Wang on Gödel, and Gödel on Wang

 source, with more Wang quotes

Hao Wang was a logician who made many important contributions to
mathematics and especially logic. His creation of the now famous tiling problem was of great importance. He did seminal work on mechanical mathematics, getting in 1983 the first Milestone Prize for Automated Theorem-Proving. Perhaps one of his best “results” was being the PhD advisor to Stephen Cook, Shimon Even, Stål Aanderaa, Joyce Friedman, and a recent invention-prize co-winner whom we mention below.

Today Ken and I wish to point out that it is Kurt Gödel’s birthday.

Gödel was born on April 28th, in 1906. Wang talked with Gödel in the 1970’s and documented that in his book: A Logical Journey. The book is a source of many insights into Gödel’s life, thoughts, and ideas. We will quote from it and then explain Wang’s tiles.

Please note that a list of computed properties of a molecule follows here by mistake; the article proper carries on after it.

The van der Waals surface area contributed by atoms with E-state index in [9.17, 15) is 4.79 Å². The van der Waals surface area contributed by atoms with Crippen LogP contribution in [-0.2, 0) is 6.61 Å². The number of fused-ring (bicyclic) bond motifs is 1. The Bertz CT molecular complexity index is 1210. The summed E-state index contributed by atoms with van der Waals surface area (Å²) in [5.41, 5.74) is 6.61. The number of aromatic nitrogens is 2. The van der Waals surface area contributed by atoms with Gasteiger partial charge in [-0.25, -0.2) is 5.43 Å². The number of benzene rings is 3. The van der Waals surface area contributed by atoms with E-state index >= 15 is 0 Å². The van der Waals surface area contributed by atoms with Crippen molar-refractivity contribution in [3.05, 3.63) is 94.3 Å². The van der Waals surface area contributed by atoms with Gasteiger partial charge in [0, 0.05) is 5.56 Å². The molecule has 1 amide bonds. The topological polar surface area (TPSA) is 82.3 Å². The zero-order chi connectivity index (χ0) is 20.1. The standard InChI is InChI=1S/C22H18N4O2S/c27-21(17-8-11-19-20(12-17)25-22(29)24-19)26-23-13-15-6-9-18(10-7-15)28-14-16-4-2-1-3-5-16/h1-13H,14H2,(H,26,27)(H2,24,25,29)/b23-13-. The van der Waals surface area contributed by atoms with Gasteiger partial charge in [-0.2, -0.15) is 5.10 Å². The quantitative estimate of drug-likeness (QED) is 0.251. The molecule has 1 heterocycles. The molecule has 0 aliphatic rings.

## From Wang’s Book

${\bullet }$ Gödel published about 300 pages in his whole life. These are some of the deepest and best pages of mathematics ever. But it is a relatively small amount. We have researchers today that routinely have hundreds of papers, not just pages. He did not like writing up his work—he stated several times that he liked thinking much more.

${\bullet }$ Gödel studied Gabelsberger shorthand extensively from 1919 to 1921 while he was attending grammar school. One of the reasons that much of his unpublished work is unavailable, adds Wang, is that he used the shorthand for his notes.

${\bullet }$ Gödel’s doctoral dissertation proved the completeness theorem of predicate calculus. This had been stated as an open problem by David Hilbert and Wilhelm Ackermann in their book, Grundzüge der theoretischen Logik. Gödel’s solution was found right after the book was published: the book was published in 1928 and the proof was found in 1929.